Small Farm Marketing
For today’s small acreage farm to succeed in a very competitive market, the farmer must assess the opportunities the land has to offer, plan the crop, grow it, and then be able to sell it. Diversity is a natural thing to consider when planning an organic garden, and diversity is equally important in planning for sales of your crop, no matter what that crop is. To be a truly sustainable small acreage farm, this means that you have to make money at what you grow. And to do this, you have to be able to sell what you grow and receive a premium for it whenever possible.
Who are you selling to? Who is going to buy your produce, herbs, eggs or whatever it is you are planning on producing? It is a very good idea to know who your customer is before you plant! As a small acreage farmer, our survival is keyed to selling what we grow. I would suppose that this is the case no matter what the size of your production area is. When we plant our two and a half acre garden, we know where eighty percent of our crop is going. This offers us some sense of security, if there is such a thing in the world of the small farm enterprise.
I can’t tell you how many growers I have talked to over the past ten years that have had poor planning with the sales of their crop and ended up tilling it under over the frustration of not being able to sell it. One year a fellow called with an acre of green beans ready for harvest, wanting to know if I knew anyone that wanted some. By the time he found a market for his beans, they were too big and getting tough.
Another producer planted a half acre of lettuce, not considering succession planting to keep a continuous crop, and had several hundred heads of lettuce ready to harvest at once. Most small acreage farmers depend on family labor; have little place to store abundance, or the ability to deal with this kind of bounty all at once.
With these stories in mind, it is very wise to think about how much time and energy is going to go into harvesting your crop as well as post harvest handling. And, as always, how are you going to sell what you have grown? Marketing is one of the important keys to a successful farm, and often the toughest part of our survival. We don’t use mono-cropping in our gardens, why should we use mono-marketing techniques? Marketing takes time away from the farm duties, but is certainly a necessity to sell what you grow!
Greentree Naturals began sales at the local Farmers Market, then we added a few restaurants and caterers, and after a couple of the restaurants went out of business, we started a small CSA (subscription produce service), and added sales to a local natural foods store, and a flower subscription service. As the gardens have expanded, so have our marketing techniques. By diversifying, we feel there is a little bit of a safety net to help us sell our goods. I would encourage everyone pursuing a small acreage farming enterprise to start small. See what you can manage and what sells best for you.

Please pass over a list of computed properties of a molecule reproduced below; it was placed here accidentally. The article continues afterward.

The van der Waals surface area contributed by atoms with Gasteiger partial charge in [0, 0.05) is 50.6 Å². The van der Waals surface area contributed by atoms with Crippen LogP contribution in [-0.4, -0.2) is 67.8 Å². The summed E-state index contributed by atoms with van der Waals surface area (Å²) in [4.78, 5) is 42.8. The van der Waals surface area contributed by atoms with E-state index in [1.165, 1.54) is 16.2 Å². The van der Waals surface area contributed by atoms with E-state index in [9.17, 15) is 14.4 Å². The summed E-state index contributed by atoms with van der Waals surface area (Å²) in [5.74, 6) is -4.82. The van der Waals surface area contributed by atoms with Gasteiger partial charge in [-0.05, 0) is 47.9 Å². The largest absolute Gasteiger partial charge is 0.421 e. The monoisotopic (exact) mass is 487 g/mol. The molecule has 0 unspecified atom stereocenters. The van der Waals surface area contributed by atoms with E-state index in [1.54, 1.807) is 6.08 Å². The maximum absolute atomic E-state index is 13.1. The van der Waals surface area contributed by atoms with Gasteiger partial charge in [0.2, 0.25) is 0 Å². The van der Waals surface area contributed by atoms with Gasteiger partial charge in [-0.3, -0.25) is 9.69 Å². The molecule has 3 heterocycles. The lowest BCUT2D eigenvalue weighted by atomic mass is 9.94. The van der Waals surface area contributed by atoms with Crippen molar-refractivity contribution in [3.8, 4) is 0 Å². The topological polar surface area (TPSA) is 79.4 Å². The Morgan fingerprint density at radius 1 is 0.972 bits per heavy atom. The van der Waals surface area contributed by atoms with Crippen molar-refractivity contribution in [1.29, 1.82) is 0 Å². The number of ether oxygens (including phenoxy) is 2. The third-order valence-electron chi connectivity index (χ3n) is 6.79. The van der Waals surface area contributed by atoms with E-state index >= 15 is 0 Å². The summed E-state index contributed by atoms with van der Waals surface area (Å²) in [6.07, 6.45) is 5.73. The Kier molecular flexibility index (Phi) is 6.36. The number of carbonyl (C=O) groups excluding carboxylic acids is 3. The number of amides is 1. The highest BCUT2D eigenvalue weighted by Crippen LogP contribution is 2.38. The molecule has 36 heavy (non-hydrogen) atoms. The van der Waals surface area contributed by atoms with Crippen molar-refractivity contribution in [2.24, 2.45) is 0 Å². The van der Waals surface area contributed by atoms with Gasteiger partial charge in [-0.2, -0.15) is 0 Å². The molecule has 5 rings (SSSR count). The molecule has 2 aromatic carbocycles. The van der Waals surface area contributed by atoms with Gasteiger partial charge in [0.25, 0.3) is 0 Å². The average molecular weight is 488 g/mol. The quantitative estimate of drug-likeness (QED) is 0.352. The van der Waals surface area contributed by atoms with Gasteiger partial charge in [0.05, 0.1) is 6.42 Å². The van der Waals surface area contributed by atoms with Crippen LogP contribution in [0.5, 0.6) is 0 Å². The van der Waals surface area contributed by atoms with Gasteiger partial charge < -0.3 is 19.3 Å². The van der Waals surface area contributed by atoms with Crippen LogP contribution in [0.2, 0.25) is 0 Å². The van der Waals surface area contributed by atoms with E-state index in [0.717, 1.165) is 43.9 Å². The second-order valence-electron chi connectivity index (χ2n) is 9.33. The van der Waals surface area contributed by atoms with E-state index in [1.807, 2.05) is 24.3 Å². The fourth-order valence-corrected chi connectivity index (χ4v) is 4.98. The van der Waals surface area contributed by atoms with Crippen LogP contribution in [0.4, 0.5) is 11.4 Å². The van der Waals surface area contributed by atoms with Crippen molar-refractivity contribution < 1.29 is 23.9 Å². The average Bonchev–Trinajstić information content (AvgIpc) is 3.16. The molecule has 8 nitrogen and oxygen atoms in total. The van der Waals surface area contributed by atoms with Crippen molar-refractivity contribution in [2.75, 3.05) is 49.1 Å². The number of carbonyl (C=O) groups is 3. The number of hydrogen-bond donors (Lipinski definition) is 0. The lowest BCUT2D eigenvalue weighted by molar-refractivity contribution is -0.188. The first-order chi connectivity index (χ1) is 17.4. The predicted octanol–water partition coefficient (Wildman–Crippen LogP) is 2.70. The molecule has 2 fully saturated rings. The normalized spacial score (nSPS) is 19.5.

Farmers Markets are a good place to start with sales. There are several excellent books out about selling techniques at Farmers Markets, check them out from the Library, borrow or buy one, but read them! The New Farmers Market and Sell what you Sow by Eric Gibson are two worthwhile publications.
Display the name of your farm wherever possible! If you don’t have a farm name, get one! If you don’t have business cards, get some! You want your customers to know who they are buying from. With business cards available, you can give them out with every purchase and encourage return customers.
Pricing is always a difficult thing for people. We have trouble putting a dollar amount and value for what we do, be it farming or whatever. I suggest taking a walk through your local produce isle at the grocery or natural foods store, make a note of what they are selling similar products for, and bump the price ten or fifteen percent. We do not make an effort to compete with these other markets! What we are offering is farm fresh, usually within 24 hours from the field to the marketplace. Most consumers are willing to spend a little more for a no waste product.
Loyal long time customer
Mary Jane Shae with her
annual garlic braid order.
I’d like to share the Greentree Naturals basic rules for marketing the small farm
1. Sell the best, compost the rest!
2. Never promise something your can’t deliver; always deliver everything you promise!
3. Offer a satisfaction guarantee with all of your products.
‘Hen with Attitude’
– Photo by Brenda Evans
"My grandmother told me to never put all your eggs in one basket. This holds true for all aspects of marketing. For the small acreage farmer to succeed, we need to be diversified!”